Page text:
• I haven’t listened to the episode yet but I read his article. My initial interpretation reading your description was that once a week he would sit and listen attentively to an album. The actual experiment of listening to nothing but a single album each week was impractical. I’m not surprised it didn’t last a week. For anyone who’s passionate about music, which I’m sure includes everyone who listens to or appears on The Next Track, that would be downright impossible.

    Listening attentively to an album once a week, however, is something I’d like to be able to do. I do normally listen to albums but it’s always while I’m doing something else: programming, cooking, getting ready in the morning. (These past few years it’s always podcasts while driving but my commute is only fifteen minutes so it’s hard to keep up even with those.) The last album I listened to with undivided attention was when we got together at my bandmate’s studio to listen to the 5.1 mix of Sgt. Pepper when it came out. I couldn’t tell you when the time before that was.

    Of course the desire to sit and listen to an album is probably as much about the music as it is about missing that era of my life when I had few enough responsibilities and commitments to be able to have the time to just put on my headphones, lie on the bed, and listen to A Night at the Opera after my dad drove me to the record store to buy it.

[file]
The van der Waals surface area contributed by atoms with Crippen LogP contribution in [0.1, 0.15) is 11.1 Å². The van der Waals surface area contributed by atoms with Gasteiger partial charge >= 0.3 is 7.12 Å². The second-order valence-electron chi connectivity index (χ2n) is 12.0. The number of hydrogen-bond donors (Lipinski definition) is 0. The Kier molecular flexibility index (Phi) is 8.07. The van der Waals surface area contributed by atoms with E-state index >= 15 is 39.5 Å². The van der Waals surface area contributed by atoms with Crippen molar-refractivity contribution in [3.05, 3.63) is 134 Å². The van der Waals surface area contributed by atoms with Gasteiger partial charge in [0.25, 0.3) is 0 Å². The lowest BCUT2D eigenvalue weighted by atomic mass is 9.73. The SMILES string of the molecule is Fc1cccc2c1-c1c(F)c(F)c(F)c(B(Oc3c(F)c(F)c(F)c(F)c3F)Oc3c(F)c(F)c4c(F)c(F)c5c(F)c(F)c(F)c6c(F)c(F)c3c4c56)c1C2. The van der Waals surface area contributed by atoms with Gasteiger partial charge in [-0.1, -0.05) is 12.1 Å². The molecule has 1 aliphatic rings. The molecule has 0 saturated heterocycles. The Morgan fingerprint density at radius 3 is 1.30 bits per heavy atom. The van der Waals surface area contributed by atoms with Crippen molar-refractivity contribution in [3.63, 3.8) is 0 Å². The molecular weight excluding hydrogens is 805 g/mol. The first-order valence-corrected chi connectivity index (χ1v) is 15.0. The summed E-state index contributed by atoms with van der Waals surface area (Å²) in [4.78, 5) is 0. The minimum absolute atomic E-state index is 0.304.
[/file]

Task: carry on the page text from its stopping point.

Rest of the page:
• I have made a commitment to listening to classical music with undivided attention every evening. Minimum 2 hours up to 3 hours per night. It is a form of meditation for me. The genre matters. It works for me with Jazz as well.

    When my mind cannot concentrate, I have found sitting with a notebook and pen and jotting down ideas of the composer’s intent helps me focus. It ends up reading back like gibberish, but that’s ok because the process of listening and concentrating is the point.

    Sometimes after listening like that, I’ll go back and summarize the piece so that it is intelligible. It becomes sort of like a music diary, intended solely for me, but containing surprising insights when I reread them months later.